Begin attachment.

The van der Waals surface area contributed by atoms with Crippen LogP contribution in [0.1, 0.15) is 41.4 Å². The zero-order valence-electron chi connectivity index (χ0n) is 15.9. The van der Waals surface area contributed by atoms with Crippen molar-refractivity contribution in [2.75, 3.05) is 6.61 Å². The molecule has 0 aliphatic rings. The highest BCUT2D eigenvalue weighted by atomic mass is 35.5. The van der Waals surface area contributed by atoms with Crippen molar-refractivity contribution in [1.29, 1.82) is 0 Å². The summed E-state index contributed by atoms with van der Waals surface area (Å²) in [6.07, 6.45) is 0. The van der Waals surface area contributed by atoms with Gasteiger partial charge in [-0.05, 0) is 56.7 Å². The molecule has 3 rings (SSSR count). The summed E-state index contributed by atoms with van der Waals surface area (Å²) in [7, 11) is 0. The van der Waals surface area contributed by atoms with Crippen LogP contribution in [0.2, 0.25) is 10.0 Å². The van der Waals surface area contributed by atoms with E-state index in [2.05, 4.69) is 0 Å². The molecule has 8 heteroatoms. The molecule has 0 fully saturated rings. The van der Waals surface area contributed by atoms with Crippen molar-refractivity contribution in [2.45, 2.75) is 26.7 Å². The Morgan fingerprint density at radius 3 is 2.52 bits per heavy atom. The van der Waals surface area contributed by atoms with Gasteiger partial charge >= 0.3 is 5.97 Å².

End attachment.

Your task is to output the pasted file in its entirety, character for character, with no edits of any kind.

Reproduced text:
The van der Waals surface area contributed by atoms with Crippen LogP contribution in [0.1, 0.15) is 41.4 Å². The zero-order valence-electron chi connectivity index (χ0n) is 15.9. The van der Waals surface area contributed by atoms with Crippen molar-refractivity contribution in [2.75, 3.05) is 6.61 Å². The molecule has 0 aliphatic rings. The highest BCUT2D eigenvalue weighted by atomic mass is 35.5. The van der Waals surface area contributed by atoms with Crippen molar-refractivity contribution in [1.29, 1.82) is 0 Å². The summed E-state index contributed by atoms with van der Waals surface area (Å²) in [6.07, 6.45) is 0. The van der Waals surface area contributed by atoms with Gasteiger partial charge in [-0.05, 0) is 56.7 Å². The molecule has 3 rings (SSSR count). The summed E-state index contributed by atoms with van der Waals surface area (Å²) in [7, 11) is 0. The van der Waals surface area contributed by atoms with Crippen LogP contribution in [0.2, 0.25) is 10.0 Å². The van der Waals surface area contributed by atoms with E-state index in [2.05, 4.69) is 0 Å². The molecule has 8 heteroatoms. The molecule has 0 fully saturated rings. The van der Waals surface area contributed by atoms with Crippen molar-refractivity contribution in [2.45, 2.75) is 26.7 Å². The Morgan fingerprint density at radius 3 is 2.52 bits per heavy atom. The van der Waals surface area contributed by atoms with Gasteiger partial charge >= 0.3 is 5.97 Å².